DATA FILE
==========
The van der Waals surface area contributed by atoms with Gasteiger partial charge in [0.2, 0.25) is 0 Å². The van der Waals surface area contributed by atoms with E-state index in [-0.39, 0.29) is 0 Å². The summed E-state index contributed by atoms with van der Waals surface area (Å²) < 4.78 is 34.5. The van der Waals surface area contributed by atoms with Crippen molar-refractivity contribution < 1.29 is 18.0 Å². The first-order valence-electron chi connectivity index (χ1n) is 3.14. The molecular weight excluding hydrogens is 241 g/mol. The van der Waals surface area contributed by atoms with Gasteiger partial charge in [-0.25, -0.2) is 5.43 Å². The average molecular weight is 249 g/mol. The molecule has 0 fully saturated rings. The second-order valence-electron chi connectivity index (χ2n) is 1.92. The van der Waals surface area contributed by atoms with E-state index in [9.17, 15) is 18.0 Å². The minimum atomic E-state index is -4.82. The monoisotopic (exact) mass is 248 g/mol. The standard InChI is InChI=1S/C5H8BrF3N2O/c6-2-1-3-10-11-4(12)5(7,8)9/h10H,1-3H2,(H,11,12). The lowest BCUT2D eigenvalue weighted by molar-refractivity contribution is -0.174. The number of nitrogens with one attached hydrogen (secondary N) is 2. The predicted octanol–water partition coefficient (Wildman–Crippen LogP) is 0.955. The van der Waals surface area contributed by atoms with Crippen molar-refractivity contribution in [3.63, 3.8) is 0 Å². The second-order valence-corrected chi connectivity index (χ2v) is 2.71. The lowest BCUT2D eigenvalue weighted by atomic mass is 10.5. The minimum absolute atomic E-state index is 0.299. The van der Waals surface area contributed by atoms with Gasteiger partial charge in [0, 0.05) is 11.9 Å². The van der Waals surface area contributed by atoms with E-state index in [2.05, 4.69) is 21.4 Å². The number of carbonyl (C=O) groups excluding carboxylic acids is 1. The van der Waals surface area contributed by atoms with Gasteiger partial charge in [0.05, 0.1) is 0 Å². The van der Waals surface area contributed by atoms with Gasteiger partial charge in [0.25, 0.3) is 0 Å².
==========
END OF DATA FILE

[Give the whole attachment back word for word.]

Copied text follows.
The van der Waals surface area contributed by atoms with Gasteiger partial charge in [0.2, 0.25) is 0 Å². The van der Waals surface area contributed by atoms with E-state index in [-0.39, 0.29) is 0 Å². The summed E-state index contributed by atoms with van der Waals surface area (Å²) < 4.78 is 34.5. The van der Waals surface area contributed by atoms with Crippen molar-refractivity contribution < 1.29 is 18.0 Å². The first-order valence-electron chi connectivity index (χ1n) is 3.14. The molecular weight excluding hydrogens is 241 g/mol. The van der Waals surface area contributed by atoms with Gasteiger partial charge in [-0.25, -0.2) is 5.43 Å². The average molecular weight is 249 g/mol. The molecule has 0 fully saturated rings. The second-order valence-electron chi connectivity index (χ2n) is 1.92. The van der Waals surface area contributed by atoms with E-state index in [9.17, 15) is 18.0 Å². The minimum atomic E-state index is -4.82. The monoisotopic (exact) mass is 248 g/mol. The standard InChI is InChI=1S/C5H8BrF3N2O/c6-2-1-3-10-11-4(12)5(7,8)9/h10H,1-3H2,(H,11,12). The lowest BCUT2D eigenvalue weighted by molar-refractivity contribution is -0.174. The number of nitrogens with one attached hydrogen (secondary N) is 2. The predicted octanol–water partition coefficient (Wildman–Crippen LogP) is 0.955. The van der Waals surface area contributed by atoms with Crippen molar-refractivity contribution in [3.63, 3.8) is 0 Å². The second-order valence-corrected chi connectivity index (χ2v) is 2.71. The lowest BCUT2D eigenvalue weighted by atomic mass is 10.5. The minimum absolute atomic E-state index is 0.299. The van der Waals surface area contributed by atoms with Gasteiger partial charge in [0, 0.05) is 11.9 Å². The van der Waals surface area contributed by atoms with E-state index in [2.05, 4.69) is 21.4 Å². The number of carbonyl (C=O) groups excluding carboxylic acids is 1. The van der Waals surface area contributed by atoms with Gasteiger partial charge in [0.05, 0.1) is 0 Å². The van der Waals surface area contributed by atoms with Gasteiger partial charge in [0.25, 0.3) is 0 Å².